A decent mystery and enjoyable read. Silly names for characters... Mrs. Podsnap, Mr. Drinkwater, Mrs. Winklebrook and Mrs. Pullover for a few! Bones were found in a kiln. Burned so hot that the bones were almost dust and very fragile. So the clue that told them who the body was is a little far fetched. "Your Honor, I have just received a report on th shred of cloth and the two trouser buttons found in the kiln. The New York police inform me that L P Fortune, the tailor, made a suit of this sort of A decent mystery and enjoyable read. Silly names for characters... Mrs. Podsnap, Mr. Drinkwater, Mrs. Winklebrook and Mrs. Pullover for a few! Bones were found in a kiln. Burned so hot that the bones were almost dust and very fragile. So the clue that told them who the body was is a little far fetched. "Your Honor, I have just received a report on th shred of cloth and the two trouser buttons found in the kiln. The New York police inform me that L P Fortune, the tailor, made a suit of this sort of cloth, a Canadian homespun, for ******** about two years ago. It is of a peculiar weave and color, imported especially for ********." How could a piece of fabric survive the fire? Aside from that Miss Trumbull grew on me and if I came across another in the series I would pick it up.

  26. 5 out of 5

    Elisabeth

    2.5 stars. Just okay...the mystery plot itself was fairly interesting, but the writing rather perfunctory and the characters never became three-dimensional. I suspected the culprit all along, but not because of any clue; just the way they acted! Also, it does seem a decided cheat that (view spoiler)[we're told blackmail was the motive but never learn what the person was being blackmailed for—or even how they were acquainted with the blackmailer! (hide spoiler)] . (Minor point, but the ebook cover 2.5 stars. Just okay...the mystery plot itself was fairly interesting, but the writing rather perfunctory and the characters never became three-dimensional. I suspected the culprit all along, but not because of any clue; just the way they acted! Also, it does seem a decided cheat that (view spoiler)[we're told blackmail was the motive but never learn what the person was being blackmailed for—or even how they were acquainted with the blackmailer! (hide spoiler)] . (Minor point, but the ebook cover led me to believe this was a glamorous NYC-set mystery when in fact most of it takes place in a country village.)

  27. 5 out of 5

    Anne

    As a fan of Agatha Christie books I decided to try this, and I am so pleased I did. It is very much in the vein of AC, a gentle whodunnit with a few twists and surprises, very much of its time (written in 1939) but set in the USA rather than in England, and that made it sufficiently different from AC's books. If you enjoy the Miss Marple stories you will surely enjoy Miss Trimbull too! An added bonus for me is that the story is features a stained glass maker, and glass is one of my passions, so As a fan of Agatha Christie books I decided to try this, and I am so pleased I did. It is very much in the vein of AC, a gentle whodunnit with a few twists and surprises, very much of its time (written in 1939) but set in the USA rather than in England, and that made it sufficiently different from AC's books. If you enjoy the Miss Marple stories you will surely enjoy Miss Trimbull too! An added bonus for me is that the story is features a stained glass maker, and glass is one of my passions, so it is always a joy to find books set in the glass world.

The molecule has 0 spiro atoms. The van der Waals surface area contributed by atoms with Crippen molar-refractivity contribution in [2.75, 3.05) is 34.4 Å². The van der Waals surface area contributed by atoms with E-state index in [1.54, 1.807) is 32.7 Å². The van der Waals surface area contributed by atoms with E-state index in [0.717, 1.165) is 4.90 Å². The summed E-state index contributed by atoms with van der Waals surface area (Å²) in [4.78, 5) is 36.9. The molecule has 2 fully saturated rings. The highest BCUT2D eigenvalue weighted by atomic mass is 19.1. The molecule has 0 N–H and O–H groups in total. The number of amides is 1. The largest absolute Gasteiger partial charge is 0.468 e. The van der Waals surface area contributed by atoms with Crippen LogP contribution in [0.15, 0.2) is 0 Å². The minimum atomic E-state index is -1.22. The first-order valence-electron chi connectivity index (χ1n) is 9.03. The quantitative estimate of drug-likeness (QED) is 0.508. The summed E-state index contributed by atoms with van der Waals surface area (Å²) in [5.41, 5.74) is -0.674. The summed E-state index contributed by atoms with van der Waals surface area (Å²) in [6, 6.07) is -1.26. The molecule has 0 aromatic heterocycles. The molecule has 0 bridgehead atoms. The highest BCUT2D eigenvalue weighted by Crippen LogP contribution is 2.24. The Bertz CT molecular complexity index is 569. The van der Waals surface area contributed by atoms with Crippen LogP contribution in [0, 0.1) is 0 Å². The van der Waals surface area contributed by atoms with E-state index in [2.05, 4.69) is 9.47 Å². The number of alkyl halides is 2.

28. 4 out of 5

    P.

    A good enough vintage read with its ups and downs. Miss Trimble is OK, even if what interested me most about her was her apparent affluence. The murder plot is far more convoluted than seems reasonable and while Trimble does solve the crime, critical details are left out making it unlikely the reader will.

  29. 5 out of 5

    Margaret

    For a free read from Amazon, I would say , if you like a classic murder mystery this is one of the best. Written in the Agatha Christie style it has all the twists and surprises and sometimes the humor you would expect. Read and enjoy.

  30. 5 out of 5

    Jan Vicker

    Easy read This was a perfect little storyline to keep you interested and written to keep you guessing. If you are looking for a book to read on a journey to work this is great.